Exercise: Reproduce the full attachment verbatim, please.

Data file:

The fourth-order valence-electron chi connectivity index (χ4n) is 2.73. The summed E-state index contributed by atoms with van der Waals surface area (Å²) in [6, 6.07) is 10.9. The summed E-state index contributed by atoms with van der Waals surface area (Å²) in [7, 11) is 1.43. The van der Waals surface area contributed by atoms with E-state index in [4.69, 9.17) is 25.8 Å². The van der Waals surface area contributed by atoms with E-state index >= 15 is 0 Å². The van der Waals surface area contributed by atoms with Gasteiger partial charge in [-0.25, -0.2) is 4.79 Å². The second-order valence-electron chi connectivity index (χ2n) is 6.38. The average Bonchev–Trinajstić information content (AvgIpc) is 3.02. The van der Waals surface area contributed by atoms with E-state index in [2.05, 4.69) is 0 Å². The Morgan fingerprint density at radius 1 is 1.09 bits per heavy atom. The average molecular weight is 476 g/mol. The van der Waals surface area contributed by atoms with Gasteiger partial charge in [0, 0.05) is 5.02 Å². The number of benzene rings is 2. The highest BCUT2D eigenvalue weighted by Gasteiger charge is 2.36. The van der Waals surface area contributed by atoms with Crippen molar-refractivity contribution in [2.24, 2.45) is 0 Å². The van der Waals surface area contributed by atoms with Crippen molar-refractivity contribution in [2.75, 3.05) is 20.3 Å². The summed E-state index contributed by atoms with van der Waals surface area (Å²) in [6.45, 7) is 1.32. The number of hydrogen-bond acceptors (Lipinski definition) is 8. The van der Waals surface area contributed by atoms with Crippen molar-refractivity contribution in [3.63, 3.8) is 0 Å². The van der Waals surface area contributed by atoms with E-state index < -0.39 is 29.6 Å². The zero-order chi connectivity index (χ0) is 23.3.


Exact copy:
The fourth-order valence-electron chi connectivity index (χ4n) is 2.73. The summed E-state index contributed by atoms with van der Waals surface area (Å²) in [6, 6.07) is 10.9. The summed E-state index contributed by atoms with van der Waals surface area (Å²) in [7, 11) is 1.43. The van der Waals surface area contributed by atoms with E-state index in [4.69, 9.17) is 25.8 Å². The van der Waals surface area contributed by atoms with E-state index >= 15 is 0 Å². The van der Waals surface area contributed by atoms with Gasteiger partial charge in [-0.25, -0.2) is 4.79 Å². The second-order valence-electron chi connectivity index (χ2n) is 6.38. The average Bonchev–Trinajstić information content (AvgIpc) is 3.02. The van der Waals surface area contributed by atoms with E-state index in [2.05, 4.69) is 0 Å². The Morgan fingerprint density at radius 1 is 1.09 bits per heavy atom. The average molecular weight is 476 g/mol. The van der Waals surface area contributed by atoms with Gasteiger partial charge in [0, 0.05) is 5.02 Å². The number of benzene rings is 2. The highest BCUT2D eigenvalue weighted by Gasteiger charge is 2.36. The van der Waals surface area contributed by atoms with Crippen molar-refractivity contribution in [2.24, 2.45) is 0 Å². The van der Waals surface area contributed by atoms with Crippen molar-refractivity contribution in [2.75, 3.05) is 20.3 Å². The summed E-state index contributed by atoms with van der Waals surface area (Å²) in [6.45, 7) is 1.32. The number of hydrogen-bond acceptors (Lipinski definition) is 8. The van der Waals surface area contributed by atoms with Crippen molar-refractivity contribution in [3.63, 3.8) is 0 Å². The van der Waals surface area contributed by atoms with E-state index < -0.39 is 29.6 Å². The zero-order chi connectivity index (χ0) is 23.3.